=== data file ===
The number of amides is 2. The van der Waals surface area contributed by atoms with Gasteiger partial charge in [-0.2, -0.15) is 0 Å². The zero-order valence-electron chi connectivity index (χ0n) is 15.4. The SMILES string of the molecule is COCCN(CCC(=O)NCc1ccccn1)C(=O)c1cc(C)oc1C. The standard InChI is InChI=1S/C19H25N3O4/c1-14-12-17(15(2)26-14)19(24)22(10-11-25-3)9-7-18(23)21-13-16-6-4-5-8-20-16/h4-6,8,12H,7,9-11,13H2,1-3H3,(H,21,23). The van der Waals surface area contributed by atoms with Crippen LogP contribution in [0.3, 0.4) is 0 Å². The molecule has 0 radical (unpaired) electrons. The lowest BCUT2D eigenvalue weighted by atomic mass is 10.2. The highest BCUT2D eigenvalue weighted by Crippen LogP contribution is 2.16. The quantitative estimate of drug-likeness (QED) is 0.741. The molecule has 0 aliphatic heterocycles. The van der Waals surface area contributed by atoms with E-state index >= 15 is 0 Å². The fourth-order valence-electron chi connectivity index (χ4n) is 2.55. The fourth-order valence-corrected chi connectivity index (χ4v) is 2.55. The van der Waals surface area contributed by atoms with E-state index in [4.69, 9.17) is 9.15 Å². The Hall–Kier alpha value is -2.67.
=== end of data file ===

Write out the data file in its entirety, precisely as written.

The number of amides is 2. The van der Waals surface area contributed by atoms with Gasteiger partial charge in [-0.2, -0.15) is 0 Å². The zero-order valence-electron chi connectivity index (χ0n) is 15.4. The SMILES string of the molecule is COCCN(CCC(=O)NCc1ccccn1)C(=O)c1cc(C)oc1C. The standard InChI is InChI=1S/C19H25N3O4/c1-14-12-17(15(2)26-14)19(24)22(10-11-25-3)9-7-18(23)21-13-16-6-4-5-8-20-16/h4-6,8,12H,7,9-11,13H2,1-3H3,(H,21,23). The van der Waals surface area contributed by atoms with Crippen LogP contribution in [0.3, 0.4) is 0 Å². The molecule has 0 radical (unpaired) electrons. The lowest BCUT2D eigenvalue weighted by atomic mass is 10.2. The highest BCUT2D eigenvalue weighted by Crippen LogP contribution is 2.16. The quantitative estimate of drug-likeness (QED) is 0.741. The molecule has 0 aliphatic heterocycles. The van der Waals surface area contributed by atoms with E-state index >= 15 is 0 Å². The fourth-order valence-electron chi connectivity index (χ4n) is 2.55. The fourth-order valence-corrected chi connectivity index (χ4v) is 2.55. The van der Waals surface area contributed by atoms with E-state index in [4.69, 9.17) is 9.15 Å². The Hall–Kier alpha value is -2.67.